Walter of Henley's Husbandry, page 9. Written (in French) about 1280.
Because acres are not all of one measure, for in some countries they measure by the perch of eighteen feet, and in some by the perch of twenty feet, and in some by the perch of twenty-two feet, and in some by the perch of twenty-four feet,…
Anonymous. Seneschaucie, page 69. Probably written in
Elizabeth Lamond, editor and translator.
Walter of Henley's Husbandry, together with an anonymous Husbandry, Senschaucie and Robery Grosseteste's Rules.
London: Longmans, Green and Co., 1890.
For a more recent version, see
Walter of Henley and Other Treatises on Estate Management and Accounting.
Oxford: Clarendon Press, 1971.
¶ The Fourme and the Mesur to mete Land by.
... V. yardis di. make a perche in Londo to mete lande by, and that perch is xvi. fote di. longe. In dyuers odur placis in this lande they mete grounde by pollis gaddis and roddis som be of xviij. foote som of xx. fote and som xxi. fote in lengith, but of what lengith soo euer they be C.lx. perches make an akir, for as a mark of English monei conteyneth an C. lx. pence soo euery akir lande conteyneth C. lx. perchies, and as a noble conteyneth lxxx. pense soo half an aker lade conteyneth Ixxx. perchis, etc., and as the half a noble conteyneth xl. d'. soo a roede lande coteyneth xl. perchi etc., and a perche of grounde shal coteyngne I lengith of the perche euery wey i the maner of a cheker soo y it be as loge as brode.
Five and a half yards make a perch in London to measure land by, and that perch is 16½ feet long. In various other places in this land they measure ground by poles, gads and rods; some are 18 feet, some 20 feet and some 21 feet in length, but of what length soever they be 160 [square] perches make an acre, for as a mark of English money contains 160 pence so every acre of land contains 160 [square] perches, and as a noble contains 80 pence so half an acre of land contains 80 [square] perches, etc., and as half a noble contains 40 pence, so a rood of land contains 40 [square] perches, etc. A [square] perch of ground shall contain the length of a perch in both directions, in the manner of a square, so it is as long as broad.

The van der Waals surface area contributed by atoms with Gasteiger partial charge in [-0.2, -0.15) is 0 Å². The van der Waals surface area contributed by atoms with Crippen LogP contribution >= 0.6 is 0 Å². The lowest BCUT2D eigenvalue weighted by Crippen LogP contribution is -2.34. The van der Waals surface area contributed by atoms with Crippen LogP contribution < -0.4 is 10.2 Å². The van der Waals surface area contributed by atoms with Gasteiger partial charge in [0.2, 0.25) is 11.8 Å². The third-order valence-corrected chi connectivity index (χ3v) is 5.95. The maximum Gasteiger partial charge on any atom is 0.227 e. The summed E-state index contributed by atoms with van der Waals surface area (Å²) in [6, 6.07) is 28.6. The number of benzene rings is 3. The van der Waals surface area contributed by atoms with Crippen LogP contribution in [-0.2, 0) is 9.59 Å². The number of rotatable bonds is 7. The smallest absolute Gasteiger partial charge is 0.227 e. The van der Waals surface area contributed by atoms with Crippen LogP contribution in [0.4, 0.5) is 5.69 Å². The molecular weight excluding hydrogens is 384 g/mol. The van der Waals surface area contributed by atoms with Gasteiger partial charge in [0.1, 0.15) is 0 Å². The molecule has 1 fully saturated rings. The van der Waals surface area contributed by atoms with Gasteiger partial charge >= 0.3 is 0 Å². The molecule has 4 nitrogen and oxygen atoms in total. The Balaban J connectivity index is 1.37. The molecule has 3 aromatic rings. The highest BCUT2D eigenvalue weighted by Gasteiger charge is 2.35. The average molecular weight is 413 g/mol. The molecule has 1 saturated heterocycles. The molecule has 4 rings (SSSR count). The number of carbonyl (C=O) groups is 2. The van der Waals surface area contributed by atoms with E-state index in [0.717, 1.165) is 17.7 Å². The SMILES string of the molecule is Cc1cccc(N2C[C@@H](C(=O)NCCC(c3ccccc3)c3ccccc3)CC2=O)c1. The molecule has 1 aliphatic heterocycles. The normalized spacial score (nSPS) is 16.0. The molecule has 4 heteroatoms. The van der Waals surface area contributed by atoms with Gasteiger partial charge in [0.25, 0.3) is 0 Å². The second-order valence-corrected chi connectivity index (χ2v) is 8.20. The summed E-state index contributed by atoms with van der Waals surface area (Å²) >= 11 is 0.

The Customs of London, otherwise called Arnold’s Chronicle.
London: Printed for F. C. and J. Rivington; T. Payne; etc., 1811.
The first edition appeared in Antwerp around 1502.
A list of some local values of the acre in Britain in the 18th century is given in the Second Report of the Commissioners... (1820, page 5).
In England, 11th – 19th century, a unit of length = 4 perches or rods, = 66 feet, the width of the original acre. In medieval documents it usually, if not always, appears as part of a qualifying phrase that indicates that the width is meant. For example:
“three acres wide”
#781 in Kemble, Codex Diplomaticus Aevi Saxonici.
“..iii acera bræda...”
Legis Æðelstan, IV 5.
“...ix acrae latitudine...”
Legis Hen I, cap. xvi.
In the 17th century this distance became the length of the surveyor's chain. This length is also the distance between wickets in cricket, and the width of the strip of land that could be acquired by eminent domain for a road in the less-developed parts of the British Commonwealth.
The acre survived as a 66-foot unit of length into the 19th century in Bedfordshire and Buckinghamshire. In Derbyshire it could be either 84 or 96 feet, while in Yorkshire as a unit of length the acre was 84 feet.¹
1. Second Report. Page 6.
In England the acre was also a unit of tax assessment. As such, it was not strictly related to the actual dimensions of the property. The following terms are mostly used by modern scholars:
In Anglo-Saxon and Norman England, the acre as a unit of assessment of the king's geld, the crown tax. So for example, a person down in the tax rolls as the holder of 40 geld acres might, but probably didn’t, hold 40 areal acres (6400 square rods) of land. If the tax were, say, 2 shillings per acre, he owed 80 shillings, regardless of the actual size of his property.
In East Anglia, 1/120th of a carucate (also in this case not an areal unit), a unit of assessment of taxes due the king that were to be paid in something other than money (for example, in fodder for horses).
A related unit of land area in Normandy, which is described in a separate entry, because this page is already too long.
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Last revised: 24 February 2014.